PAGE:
Identification of the genes for kidney cancer: Opportunity for disease-specific targeted therapeutics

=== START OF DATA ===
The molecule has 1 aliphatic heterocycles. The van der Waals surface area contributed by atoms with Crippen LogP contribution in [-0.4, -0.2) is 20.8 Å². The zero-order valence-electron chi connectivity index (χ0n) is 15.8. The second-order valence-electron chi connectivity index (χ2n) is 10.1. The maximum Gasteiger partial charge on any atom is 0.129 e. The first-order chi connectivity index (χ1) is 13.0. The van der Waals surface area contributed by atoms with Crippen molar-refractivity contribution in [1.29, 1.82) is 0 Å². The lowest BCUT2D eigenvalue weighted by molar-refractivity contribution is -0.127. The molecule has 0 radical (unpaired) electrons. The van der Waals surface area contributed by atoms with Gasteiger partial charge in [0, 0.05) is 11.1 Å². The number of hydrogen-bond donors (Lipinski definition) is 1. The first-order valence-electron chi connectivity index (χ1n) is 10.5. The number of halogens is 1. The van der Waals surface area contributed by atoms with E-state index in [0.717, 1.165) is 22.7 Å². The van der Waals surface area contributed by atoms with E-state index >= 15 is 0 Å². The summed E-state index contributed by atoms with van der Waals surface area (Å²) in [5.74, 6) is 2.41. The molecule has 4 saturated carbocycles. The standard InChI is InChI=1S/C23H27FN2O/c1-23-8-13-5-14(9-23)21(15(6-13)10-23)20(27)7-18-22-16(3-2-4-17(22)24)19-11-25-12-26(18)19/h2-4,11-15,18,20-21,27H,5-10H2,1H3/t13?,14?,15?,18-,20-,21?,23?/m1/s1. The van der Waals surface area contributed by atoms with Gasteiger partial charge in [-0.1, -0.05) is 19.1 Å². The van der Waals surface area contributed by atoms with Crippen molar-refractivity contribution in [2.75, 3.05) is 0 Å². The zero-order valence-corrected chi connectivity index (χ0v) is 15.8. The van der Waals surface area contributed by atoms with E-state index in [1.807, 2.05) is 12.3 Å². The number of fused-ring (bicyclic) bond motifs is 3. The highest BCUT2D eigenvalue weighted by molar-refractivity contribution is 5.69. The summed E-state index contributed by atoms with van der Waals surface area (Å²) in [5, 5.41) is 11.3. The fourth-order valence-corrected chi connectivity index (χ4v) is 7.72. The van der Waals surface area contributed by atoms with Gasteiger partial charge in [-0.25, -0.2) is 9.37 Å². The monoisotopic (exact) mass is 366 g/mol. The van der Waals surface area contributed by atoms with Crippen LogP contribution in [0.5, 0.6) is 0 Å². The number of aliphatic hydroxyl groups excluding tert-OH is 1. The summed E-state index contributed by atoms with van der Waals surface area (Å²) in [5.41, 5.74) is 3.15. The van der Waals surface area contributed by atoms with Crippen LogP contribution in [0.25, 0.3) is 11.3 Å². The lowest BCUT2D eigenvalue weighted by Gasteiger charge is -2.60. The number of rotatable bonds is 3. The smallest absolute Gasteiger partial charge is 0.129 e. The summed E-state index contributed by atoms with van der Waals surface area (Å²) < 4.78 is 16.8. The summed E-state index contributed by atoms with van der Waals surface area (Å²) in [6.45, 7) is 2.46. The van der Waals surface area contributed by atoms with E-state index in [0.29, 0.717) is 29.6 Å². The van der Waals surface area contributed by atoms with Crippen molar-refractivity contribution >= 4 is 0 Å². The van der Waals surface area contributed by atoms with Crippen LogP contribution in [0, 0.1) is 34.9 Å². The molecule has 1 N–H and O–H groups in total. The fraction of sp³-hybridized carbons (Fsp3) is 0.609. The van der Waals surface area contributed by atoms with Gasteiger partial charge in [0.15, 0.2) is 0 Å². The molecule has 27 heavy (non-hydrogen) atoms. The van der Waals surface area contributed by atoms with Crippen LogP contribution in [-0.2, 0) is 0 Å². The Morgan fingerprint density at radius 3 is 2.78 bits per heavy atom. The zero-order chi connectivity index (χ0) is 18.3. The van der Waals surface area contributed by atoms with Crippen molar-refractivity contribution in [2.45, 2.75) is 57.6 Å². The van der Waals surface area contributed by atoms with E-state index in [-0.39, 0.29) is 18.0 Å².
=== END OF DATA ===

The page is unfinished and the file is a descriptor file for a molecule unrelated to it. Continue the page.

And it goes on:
Recent advances in understanding the kidney cancer gene pathways has provided the foundation for the development of targeted therapeutic approaches for patients with this disease. Kidney cancer is not a single disease; it includes a number of different types of renal cancers, each with different histologic features, a different clinical course, a different response to therapy, and different genes causing the defects. Most of what is known about the genetic basis of kidney cancer has been learned from study of the inherited forms of kidney cancer: von Hippel Lindau (VHL gene), hereditary papillary renal carcinoma (c-Met gene), Birt Hogg Dubé (BHD gene), and hereditary leiomyomatosis renal cell cancer (fumarate hydratase gene). These Mendelian single-gene syndromes provide a unique opportunity to evaluate the effectiveness of agents that target the VHL, c-Met, BHD, and fumarate hydratase pathways.